Every year on the third Friday in May, thousands of people around the world participate in Endangered Species Day by celebrating, learning about, and taking action to protect threatened and endangered species. This global day of action and celebration was created and founded by David Robinson and the Endangered Species Coalition in 2006, and has continued ever since.
On Endangered Species Day, wildlife refuges, zoos, aquariums, gardens, schools, libraries, museums, community groups, nonprofits, and individuals hold special programs or events for people of all ages. People around the world participate in these activities or others. Find out how you can be a part of this historic day below!
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Thank you to everyone who donated, volunteered, came out to and supported our yard sale last weekend. This is one of our biggest fundraising events of the year and our wonderful community came through once again, making this one of the most successful sales to date.
Just a reminder we are now accepting donations for our annual yard sale. If you have anything laying around that you would like to donate you can bring it by the Pine Bush Library Community Center anytime between 9:30 am to 4:00 pm. Please do not leave things outside the building after hours as it might get damaged or stolen.
May 3, 2022 – “Plant a flower” presented by NY Project Hope
This was a great program from NY Project Hope. We planted flowers or herbs with the help of the NY Project Hope counsellors: Jo Sepulveda, Katherine Hendrickson and Abraham Siskind. Sitting at the table are the patrons and staff who also participated: Susie Kier, Lucy Bojsiuk, Doris Callan (Director of the Pine Bush Library), Maria Doimi and Chris Kocher.
Learn about 10 common warning signs of Alzheimer’s and what to watch for in yourself and others. Typical age-related changes, common warning signs, how to approach someone with memory concerns; the benefits of early detection and more.
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Right now, Canadian author Louise Penny’s murder mysteries are very popular. She writes about a small village in Quebec Province called Three Pines, where people find dead bodies in their flowerbeds. However, some of her books are set elsewhere. Let’s look at “elsewhere.” Start with All the Devils Are Here.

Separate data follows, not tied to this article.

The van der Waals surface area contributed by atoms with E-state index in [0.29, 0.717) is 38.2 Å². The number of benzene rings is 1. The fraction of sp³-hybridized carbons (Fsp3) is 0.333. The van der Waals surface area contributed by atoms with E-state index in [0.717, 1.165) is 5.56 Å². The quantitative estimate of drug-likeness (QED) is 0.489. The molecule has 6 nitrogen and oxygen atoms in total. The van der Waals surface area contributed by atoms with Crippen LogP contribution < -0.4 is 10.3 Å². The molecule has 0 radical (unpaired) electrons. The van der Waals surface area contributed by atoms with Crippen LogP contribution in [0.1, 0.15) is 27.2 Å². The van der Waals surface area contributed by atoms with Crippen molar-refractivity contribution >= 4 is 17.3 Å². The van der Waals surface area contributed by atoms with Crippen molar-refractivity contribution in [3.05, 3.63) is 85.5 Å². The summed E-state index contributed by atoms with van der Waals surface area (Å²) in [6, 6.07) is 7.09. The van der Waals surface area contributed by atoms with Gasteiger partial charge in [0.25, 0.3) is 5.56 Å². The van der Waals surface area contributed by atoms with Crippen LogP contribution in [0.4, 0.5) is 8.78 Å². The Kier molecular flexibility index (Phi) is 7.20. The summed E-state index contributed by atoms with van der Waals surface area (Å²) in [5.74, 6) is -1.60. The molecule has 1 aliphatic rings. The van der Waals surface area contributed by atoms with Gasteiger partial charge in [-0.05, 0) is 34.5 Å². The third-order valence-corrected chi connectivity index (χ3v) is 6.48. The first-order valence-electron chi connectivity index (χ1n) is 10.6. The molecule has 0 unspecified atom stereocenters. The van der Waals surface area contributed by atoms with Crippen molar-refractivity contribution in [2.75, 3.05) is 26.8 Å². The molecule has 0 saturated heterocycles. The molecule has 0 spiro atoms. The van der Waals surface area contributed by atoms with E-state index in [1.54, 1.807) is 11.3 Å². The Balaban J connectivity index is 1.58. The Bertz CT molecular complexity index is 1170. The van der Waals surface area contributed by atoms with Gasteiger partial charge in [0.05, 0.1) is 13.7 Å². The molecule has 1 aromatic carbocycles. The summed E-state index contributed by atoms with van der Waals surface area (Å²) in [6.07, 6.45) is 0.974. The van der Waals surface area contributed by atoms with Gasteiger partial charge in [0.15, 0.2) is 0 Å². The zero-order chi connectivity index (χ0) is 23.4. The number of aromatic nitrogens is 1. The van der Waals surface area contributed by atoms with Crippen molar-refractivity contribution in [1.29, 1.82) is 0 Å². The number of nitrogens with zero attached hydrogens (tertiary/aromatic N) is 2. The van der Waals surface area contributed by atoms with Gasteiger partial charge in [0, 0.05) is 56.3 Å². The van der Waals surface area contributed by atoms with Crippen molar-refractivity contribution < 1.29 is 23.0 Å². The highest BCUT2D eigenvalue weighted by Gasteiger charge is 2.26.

Chief Inspector Armand Gamache of the Surete du Quebec is on vacation with his family in Paris. His son and his daughter, and their spouses have found jobs there—and Armand and his wife Reine-Marie are waiting for the birth of their next grandchild. Then one of their oldest friends is knocked down by a speeding van. He goes into the hospital, and they start to look at what the old man has been involved in, lately, and it’s appalling. Suddenly there are troubles and questions where people work, and a different old man is found dead, in the first one’s apartment. All the Devils are Here is named for a line in Shakespeare’s play, The Tempest. “Hell is empty, and all the devils are here.” It sure seems that way.
Pg.189 sums up what I feel. “What happened, Armand? First he’s hit by a car, and now a man’s killed in his apartment. We don’t understand.” Neither do I.
To be even more confused, I read an earlier book, Bury Your Dead. Chief Inspector Gamache is in Quebec City, trying to recover from an ambush which left many police officers dead, and which barely spared him. If you want to develop chilblains while you are indoors, this is the book for you. It is set in deep winter and you can feel the cold coming off the pages. It isn’t made warmer by someone finding a dead body in the deepest basement of the largest library in the area. Meanwhile, in that same basement, people are desperately searching for the bones of the man who founded Quebec in 1608, Samuel Champlain.
Put on your warmest jacket, and unearth these books from the Pine Bush Area Public Library.
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